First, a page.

If the above got your spider-sense tingling, but you’re not sure exactly why, try this and this. Or you could save yourself the trouble and remember this is David Brooks we’re talking about here — it’s bull one way or the other, the details are nothing but.
Turning back to the piece DougJ’s referencing, though, we see Brooks, in his attempts to smear the Occupiers, has already stuck his hand through the bottom of his rather thin grab-bag of parlor tricks. He’s thus forced to reach back into his repertoire and unearth a riff of his that was grubby and stale — if now perhaps almost nostalgia-producingly well-executed — from the start: the division of America into two color-coded camps, the Real and the Not So:
If you live in [America's] big cities, you see people similar to yourself, who may have gone to the same college, who are earning much more while benefiting from low tax rates, wielding disproportionate political power, gaining in prestige and contributing seemingly little to the social good. That is the experience of Blue Inequality
Then there is what you might call Red Inequality. This is the kind experienced in Scranton, Des Moines, Naperville, Macon, Fresno, and almost everywhere else. In these places, the crucial inequality is not between the top 1 percent and the bottom 99 percent. It’s between those with a college degree and those without…
These two forms of inequality exist in modern America. They are related but different. Over the past few months, attention has shifted almost exclusively to Blue Inequality.
That’s because the protesters and media people who cover them tend to live in or near the big cities, where the top 1 percent is so evident. That’s because the liberal arts majors like to express their disdain for the shallow business and finance majors who make all the money. That’s because it is easier to talk about the inequality of stock options than it is to talk about inequalities of family structure, child rearing patterns and educational attainment…
But the fact is that Red Inequality is much more important. The zooming wealth of the top 1 percent is a problem, but it’s not nearly as big a problem as the tens of millions of Americans who have dropped out of high school or college…If your ultimate goal is to reduce inequality, then you should be furious at the doctors, bankers and C.E.O.’s. If your goal is to expand opportunity, then you have a much bigger and different agenda.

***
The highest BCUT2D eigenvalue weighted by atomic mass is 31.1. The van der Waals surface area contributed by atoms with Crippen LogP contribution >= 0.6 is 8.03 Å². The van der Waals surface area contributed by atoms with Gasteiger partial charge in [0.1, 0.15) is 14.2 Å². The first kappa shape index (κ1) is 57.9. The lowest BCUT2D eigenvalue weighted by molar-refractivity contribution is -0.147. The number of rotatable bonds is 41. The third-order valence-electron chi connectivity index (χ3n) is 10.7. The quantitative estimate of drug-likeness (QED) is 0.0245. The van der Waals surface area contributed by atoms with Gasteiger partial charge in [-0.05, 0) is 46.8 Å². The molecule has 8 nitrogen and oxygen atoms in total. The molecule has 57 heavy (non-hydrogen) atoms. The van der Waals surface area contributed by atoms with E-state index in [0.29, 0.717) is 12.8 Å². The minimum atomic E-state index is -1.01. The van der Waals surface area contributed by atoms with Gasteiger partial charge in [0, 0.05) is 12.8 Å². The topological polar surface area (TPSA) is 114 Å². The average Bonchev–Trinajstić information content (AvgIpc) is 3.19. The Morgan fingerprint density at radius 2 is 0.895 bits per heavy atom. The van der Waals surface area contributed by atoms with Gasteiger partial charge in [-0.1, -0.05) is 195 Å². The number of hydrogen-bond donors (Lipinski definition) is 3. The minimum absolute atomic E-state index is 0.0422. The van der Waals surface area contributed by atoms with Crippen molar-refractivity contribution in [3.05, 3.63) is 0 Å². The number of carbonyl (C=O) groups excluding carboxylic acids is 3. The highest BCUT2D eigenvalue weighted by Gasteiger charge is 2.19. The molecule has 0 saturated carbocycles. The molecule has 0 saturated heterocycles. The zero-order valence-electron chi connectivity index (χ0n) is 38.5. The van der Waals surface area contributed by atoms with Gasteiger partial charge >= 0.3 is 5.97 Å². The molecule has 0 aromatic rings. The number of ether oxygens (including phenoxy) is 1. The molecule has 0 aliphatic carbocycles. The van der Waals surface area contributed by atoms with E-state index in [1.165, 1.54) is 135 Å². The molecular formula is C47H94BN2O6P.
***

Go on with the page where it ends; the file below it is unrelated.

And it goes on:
Contra DougJ’s guess, I don’t think Brooks is trying to take a swing at slothful or stupid Real Americans. He’s just desperate — as it was always evident the GOP would be — to turn Occupy into humdrum representatives of the liberal elite, alighting the fireworks of culture war in a ham-fisted attempt to distract the nation from its ongoing class-based strife. The representatives of “Red Inequality,” then, are merely collateral damage, their struggles are cited by Brooks in a cynical attempt to claim the moral high ground and implicitly damn Occupiers and the like as petty, envious, and above all narcissistic.
It’s the same damn song Brooks has been singing ever since his days at the Weekly Standard whenever it looked like the masses were on the verge of disobeying their betters. The neoconservative Brooks used the threat of global terrorism then; he’ll have to settle for a menacing academic achievement gap now. But here’s the thing about propaganda — it doesn’t work if you can see its gears turning. And Brooks’s are spinning faster than The Tramp’s.